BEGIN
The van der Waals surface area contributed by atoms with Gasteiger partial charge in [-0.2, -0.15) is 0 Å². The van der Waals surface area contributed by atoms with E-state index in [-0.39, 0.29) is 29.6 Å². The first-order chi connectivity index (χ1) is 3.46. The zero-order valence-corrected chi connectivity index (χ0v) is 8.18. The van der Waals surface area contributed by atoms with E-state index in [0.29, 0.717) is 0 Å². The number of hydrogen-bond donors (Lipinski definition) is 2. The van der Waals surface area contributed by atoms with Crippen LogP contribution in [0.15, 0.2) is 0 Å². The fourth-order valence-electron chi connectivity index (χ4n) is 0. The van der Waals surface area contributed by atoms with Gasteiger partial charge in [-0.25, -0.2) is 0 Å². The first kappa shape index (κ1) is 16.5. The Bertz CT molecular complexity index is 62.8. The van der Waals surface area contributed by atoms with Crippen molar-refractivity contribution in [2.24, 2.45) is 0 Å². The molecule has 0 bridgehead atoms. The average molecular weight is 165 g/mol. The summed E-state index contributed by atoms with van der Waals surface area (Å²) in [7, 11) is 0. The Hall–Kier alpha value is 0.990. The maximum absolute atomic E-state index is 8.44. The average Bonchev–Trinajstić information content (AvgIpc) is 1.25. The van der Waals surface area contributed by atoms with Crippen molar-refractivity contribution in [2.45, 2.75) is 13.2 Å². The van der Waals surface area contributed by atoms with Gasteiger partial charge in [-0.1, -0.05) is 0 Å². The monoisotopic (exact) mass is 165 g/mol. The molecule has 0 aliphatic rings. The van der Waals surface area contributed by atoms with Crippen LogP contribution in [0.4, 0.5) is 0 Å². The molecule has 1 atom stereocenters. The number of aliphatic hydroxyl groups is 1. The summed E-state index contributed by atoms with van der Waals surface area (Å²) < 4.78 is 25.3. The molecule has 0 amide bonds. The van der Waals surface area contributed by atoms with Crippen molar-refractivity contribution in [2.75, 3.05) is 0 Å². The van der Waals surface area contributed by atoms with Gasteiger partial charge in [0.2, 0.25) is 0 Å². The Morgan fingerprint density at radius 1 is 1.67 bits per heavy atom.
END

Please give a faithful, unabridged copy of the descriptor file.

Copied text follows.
The van der Waals surface area contributed by atoms with Gasteiger partial charge in [-0.2, -0.15) is 0 Å². The van der Waals surface area contributed by atoms with E-state index in [-0.39, 0.29) is 29.6 Å². The first-order chi connectivity index (χ1) is 3.46. The zero-order valence-corrected chi connectivity index (χ0v) is 8.18. The van der Waals surface area contributed by atoms with E-state index in [0.29, 0.717) is 0 Å². The number of hydrogen-bond donors (Lipinski definition) is 2. The van der Waals surface area contributed by atoms with Crippen LogP contribution in [0.15, 0.2) is 0 Å². The fourth-order valence-electron chi connectivity index (χ4n) is 0. The van der Waals surface area contributed by atoms with Gasteiger partial charge in [-0.25, -0.2) is 0 Å². The first kappa shape index (κ1) is 16.5. The Bertz CT molecular complexity index is 62.8. The van der Waals surface area contributed by atoms with Crippen molar-refractivity contribution in [2.24, 2.45) is 0 Å². The molecule has 0 bridgehead atoms. The average molecular weight is 165 g/mol. The summed E-state index contributed by atoms with van der Waals surface area (Å²) in [7, 11) is 0. The Hall–Kier alpha value is 0.990. The maximum absolute atomic E-state index is 8.44. The average Bonchev–Trinajstić information content (AvgIpc) is 1.25. The van der Waals surface area contributed by atoms with Crippen molar-refractivity contribution in [2.45, 2.75) is 13.2 Å². The van der Waals surface area contributed by atoms with Gasteiger partial charge in [-0.1, -0.05) is 0 Å². The monoisotopic (exact) mass is 165 g/mol. The molecule has 0 aliphatic rings. The van der Waals surface area contributed by atoms with Crippen LogP contribution in [0.4, 0.5) is 0 Å². The molecule has 1 atom stereocenters. The number of aliphatic hydroxyl groups is 1. The summed E-state index contributed by atoms with van der Waals surface area (Å²) < 4.78 is 25.3. The molecule has 0 amide bonds. The van der Waals surface area contributed by atoms with Crippen molar-refractivity contribution in [2.75, 3.05) is 0 Å². The van der Waals surface area contributed by atoms with Gasteiger partial charge in [0.2, 0.25) is 0 Å². The Morgan fingerprint density at radius 1 is 1.67 bits per heavy atom.